So when I met Rejoice, I thought we’d just have fun for a few weeks and then continue on our own paths. But that wasn’t the case. As I got to know her, I really started falling in love with her and learned that she was not a typical African woman.
Another thing that is not common in Africa is Rejoice’s love for reading. Many Africans themselves, whether I was in Togo or Zambia, told me that if you want to hide anything from an African you put it in a book.
You have been disconnected from your profession for quite some time, how easy will it be for you to reconnect when you decide to go back?
You see, today’s travel is not like Dr. Livingstone’s travels. Today I’m so connected that I email my mom every day about my adventures.
What have been your highlights travelling Africa? What have been your favorite countries?
I tend to like deserts and open spaces. The deserts are clean and beautiful. I love places like Mali, Niger, Namibia and I saw a little bit of Chad.
Whenever I go to a new country, I am interested in three things: the city, the village and the highest mountain.
What do you make of Rwanda and Uganda?
Well, they are definitely different. Rwanda is an interesting experiment going on. It is unlike anything else I have seen in Africa, especially Kigali. It gives me great hope, though I am sceptical about how deep the change really is.
There is one thing about Africa… A lot of people—Africans, whites, anybody—will blame African problems on geography, racism, bad leadership, colonialism. But the most profound issue I see is the Africans themselves: their culture, their values, their way of being. Africans are part of the reason why their continent is the way it is. They don’t care enough to change what’s around them. And I see those traits everywhere on the African continent. They don’t value time as much as other societies, they care more about their families and tribes, they don’t see the larger community.
But for Rwanda this is different. I see people trying to forget that they are Hutus or Tutsis. They are not doing a 100% job, everybody still knows they are Hutu or Tutsi and they probably will at least for another century, but they are definitely making an effort to try to become Rwandans first.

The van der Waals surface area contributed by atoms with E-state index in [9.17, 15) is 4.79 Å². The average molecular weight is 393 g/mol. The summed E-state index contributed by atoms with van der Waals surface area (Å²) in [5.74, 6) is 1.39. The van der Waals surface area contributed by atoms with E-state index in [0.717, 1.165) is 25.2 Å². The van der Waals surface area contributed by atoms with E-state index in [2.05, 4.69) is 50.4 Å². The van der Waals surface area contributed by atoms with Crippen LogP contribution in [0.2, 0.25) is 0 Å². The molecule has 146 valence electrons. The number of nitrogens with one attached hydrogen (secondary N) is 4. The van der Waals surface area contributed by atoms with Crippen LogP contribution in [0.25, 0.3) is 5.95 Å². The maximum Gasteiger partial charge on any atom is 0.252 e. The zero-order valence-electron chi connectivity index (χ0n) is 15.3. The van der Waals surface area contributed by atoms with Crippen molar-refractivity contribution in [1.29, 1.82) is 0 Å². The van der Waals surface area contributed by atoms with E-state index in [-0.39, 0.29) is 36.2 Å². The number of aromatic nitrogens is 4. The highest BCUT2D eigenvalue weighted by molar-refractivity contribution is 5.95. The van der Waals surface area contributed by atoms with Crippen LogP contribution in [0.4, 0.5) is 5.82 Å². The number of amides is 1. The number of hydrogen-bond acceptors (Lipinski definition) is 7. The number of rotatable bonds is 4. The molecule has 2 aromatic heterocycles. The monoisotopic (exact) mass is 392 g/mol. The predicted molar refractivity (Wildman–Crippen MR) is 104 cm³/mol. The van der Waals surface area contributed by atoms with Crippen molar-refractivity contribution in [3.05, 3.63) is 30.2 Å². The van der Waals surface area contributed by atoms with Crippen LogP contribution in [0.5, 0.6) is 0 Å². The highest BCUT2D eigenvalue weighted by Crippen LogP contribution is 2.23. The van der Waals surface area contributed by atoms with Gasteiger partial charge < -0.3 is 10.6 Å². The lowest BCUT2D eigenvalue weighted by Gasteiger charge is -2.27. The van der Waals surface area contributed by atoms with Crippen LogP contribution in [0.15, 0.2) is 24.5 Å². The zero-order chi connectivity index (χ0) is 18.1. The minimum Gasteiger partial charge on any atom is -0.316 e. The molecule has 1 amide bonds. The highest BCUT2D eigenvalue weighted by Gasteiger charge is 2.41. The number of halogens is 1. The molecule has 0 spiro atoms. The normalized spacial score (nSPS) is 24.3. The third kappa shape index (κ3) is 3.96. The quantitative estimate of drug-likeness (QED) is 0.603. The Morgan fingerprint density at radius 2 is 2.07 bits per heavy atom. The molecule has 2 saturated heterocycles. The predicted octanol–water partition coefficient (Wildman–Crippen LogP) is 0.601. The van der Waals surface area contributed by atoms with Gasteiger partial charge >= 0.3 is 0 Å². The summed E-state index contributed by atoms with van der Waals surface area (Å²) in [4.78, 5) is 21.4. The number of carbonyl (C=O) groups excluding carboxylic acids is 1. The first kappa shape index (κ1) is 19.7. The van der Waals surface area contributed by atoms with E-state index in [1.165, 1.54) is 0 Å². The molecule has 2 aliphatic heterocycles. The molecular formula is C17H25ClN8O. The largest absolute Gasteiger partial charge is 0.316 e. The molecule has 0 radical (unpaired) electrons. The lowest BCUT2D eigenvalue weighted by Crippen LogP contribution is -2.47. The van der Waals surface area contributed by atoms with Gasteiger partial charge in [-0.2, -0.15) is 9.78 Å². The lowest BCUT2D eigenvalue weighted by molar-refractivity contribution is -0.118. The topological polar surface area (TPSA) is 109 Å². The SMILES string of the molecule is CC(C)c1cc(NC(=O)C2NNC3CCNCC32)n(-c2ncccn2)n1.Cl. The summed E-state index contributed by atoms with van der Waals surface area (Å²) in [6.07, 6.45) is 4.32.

And secondly, everyone in Rwanda follow the law. A police officer stopped me and did not ask for a bribe; he just told me not to overspeed.
Rwandans at all levels of society, from President Kagame all the way down to the lowly policeman and villager, seem to have a different mindset and set of values than most Africans do.
And speaking more generally, East Africa and Southern Africa are certainly more developed than Central and Western Africa, by far and in every metric.
Is there is anything you’d wish to tell a young African?
To me, Africa is a land of opportunity. I’d be blunt here: a lot of Africans are more lazy, and less intellectually curious than the average European or American, but this presents a wonderful opportunity. Because if you are hardworking and you go to Silicon Valley, good luck. There are a lot of hardworking, smart people there and you are just another person, a nobody. But if you are hardworking and intelligent in Africa, you can really do some amazing things.
And so, the challenges of Africa are also its benefits. Africa is a very communal society and nobody ends up starving.
The bottom line is, if I were a young person here, read like crazy, learn a lot, be an entrepreneur, do things pole pole (little by little) and grow them. Have a long-term vision because other Africans suffer from short-term mentality. They want something now, instead of building for the future.
If you have those long-term values and a good working ethic, you can really do well on this continent and get rich more easily than anywhere else in the world.
interview: Enock Luyonza and Miha Logar; photo: Enock Luyonza and Francis Tapon’s personal archive
Gorilla Highlands blog essentials: